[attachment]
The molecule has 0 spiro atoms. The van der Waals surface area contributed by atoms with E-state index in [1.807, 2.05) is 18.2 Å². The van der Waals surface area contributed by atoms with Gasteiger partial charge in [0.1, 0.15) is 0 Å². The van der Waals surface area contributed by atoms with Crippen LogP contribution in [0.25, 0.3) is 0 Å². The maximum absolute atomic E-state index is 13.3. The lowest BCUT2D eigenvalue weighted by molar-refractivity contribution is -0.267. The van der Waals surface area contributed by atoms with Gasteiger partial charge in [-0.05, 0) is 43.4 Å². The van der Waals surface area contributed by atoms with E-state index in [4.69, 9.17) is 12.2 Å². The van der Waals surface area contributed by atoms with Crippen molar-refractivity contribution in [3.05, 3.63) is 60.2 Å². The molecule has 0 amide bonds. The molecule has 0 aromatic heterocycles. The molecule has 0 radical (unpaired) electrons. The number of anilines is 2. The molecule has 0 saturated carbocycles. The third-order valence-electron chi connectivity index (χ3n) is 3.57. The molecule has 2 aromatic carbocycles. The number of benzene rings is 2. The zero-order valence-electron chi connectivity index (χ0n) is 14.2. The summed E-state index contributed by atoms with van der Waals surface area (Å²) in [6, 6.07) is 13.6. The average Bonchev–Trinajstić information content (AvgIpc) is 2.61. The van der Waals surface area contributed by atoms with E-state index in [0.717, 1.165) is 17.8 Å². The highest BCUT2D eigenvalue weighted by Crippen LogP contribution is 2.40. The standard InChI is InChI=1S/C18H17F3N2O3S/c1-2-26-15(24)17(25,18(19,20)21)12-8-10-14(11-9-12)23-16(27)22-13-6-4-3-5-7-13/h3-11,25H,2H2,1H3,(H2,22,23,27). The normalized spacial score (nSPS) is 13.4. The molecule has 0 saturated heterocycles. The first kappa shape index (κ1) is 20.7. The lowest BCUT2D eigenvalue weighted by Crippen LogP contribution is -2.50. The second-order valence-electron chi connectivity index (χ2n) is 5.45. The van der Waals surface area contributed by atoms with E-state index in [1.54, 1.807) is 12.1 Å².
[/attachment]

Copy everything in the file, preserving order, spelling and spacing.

The molecule has 0 spiro atoms. The van der Waals surface area contributed by atoms with E-state index in [1.807, 2.05) is 18.2 Å². The van der Waals surface area contributed by atoms with Gasteiger partial charge in [0.1, 0.15) is 0 Å². The van der Waals surface area contributed by atoms with Crippen LogP contribution in [0.25, 0.3) is 0 Å². The maximum absolute atomic E-state index is 13.3. The lowest BCUT2D eigenvalue weighted by molar-refractivity contribution is -0.267. The van der Waals surface area contributed by atoms with Gasteiger partial charge in [-0.05, 0) is 43.4 Å². The van der Waals surface area contributed by atoms with E-state index in [4.69, 9.17) is 12.2 Å². The van der Waals surface area contributed by atoms with Crippen molar-refractivity contribution in [3.05, 3.63) is 60.2 Å². The molecule has 0 amide bonds. The molecule has 0 aromatic heterocycles. The molecule has 0 radical (unpaired) electrons. The number of anilines is 2. The molecule has 0 saturated carbocycles. The third-order valence-electron chi connectivity index (χ3n) is 3.57. The molecule has 2 aromatic carbocycles. The number of benzene rings is 2. The zero-order valence-electron chi connectivity index (χ0n) is 14.2. The summed E-state index contributed by atoms with van der Waals surface area (Å²) in [6, 6.07) is 13.6. The average Bonchev–Trinajstić information content (AvgIpc) is 2.61. The van der Waals surface area contributed by atoms with E-state index in [0.717, 1.165) is 17.8 Å². The highest BCUT2D eigenvalue weighted by Crippen LogP contribution is 2.40. The standard InChI is InChI=1S/C18H17F3N2O3S/c1-2-26-15(24)17(25,18(19,20)21)12-8-10-14(11-9-12)23-16(27)22-13-6-4-3-5-7-13/h3-11,25H,2H2,1H3,(H2,22,23,27). The normalized spacial score (nSPS) is 13.4. The molecule has 0 saturated heterocycles. The first kappa shape index (κ1) is 20.7. The lowest BCUT2D eigenvalue weighted by Crippen LogP contribution is -2.50. The second-order valence-electron chi connectivity index (χ2n) is 5.45. The van der Waals surface area contributed by atoms with E-state index in [1.54, 1.807) is 12.1 Å².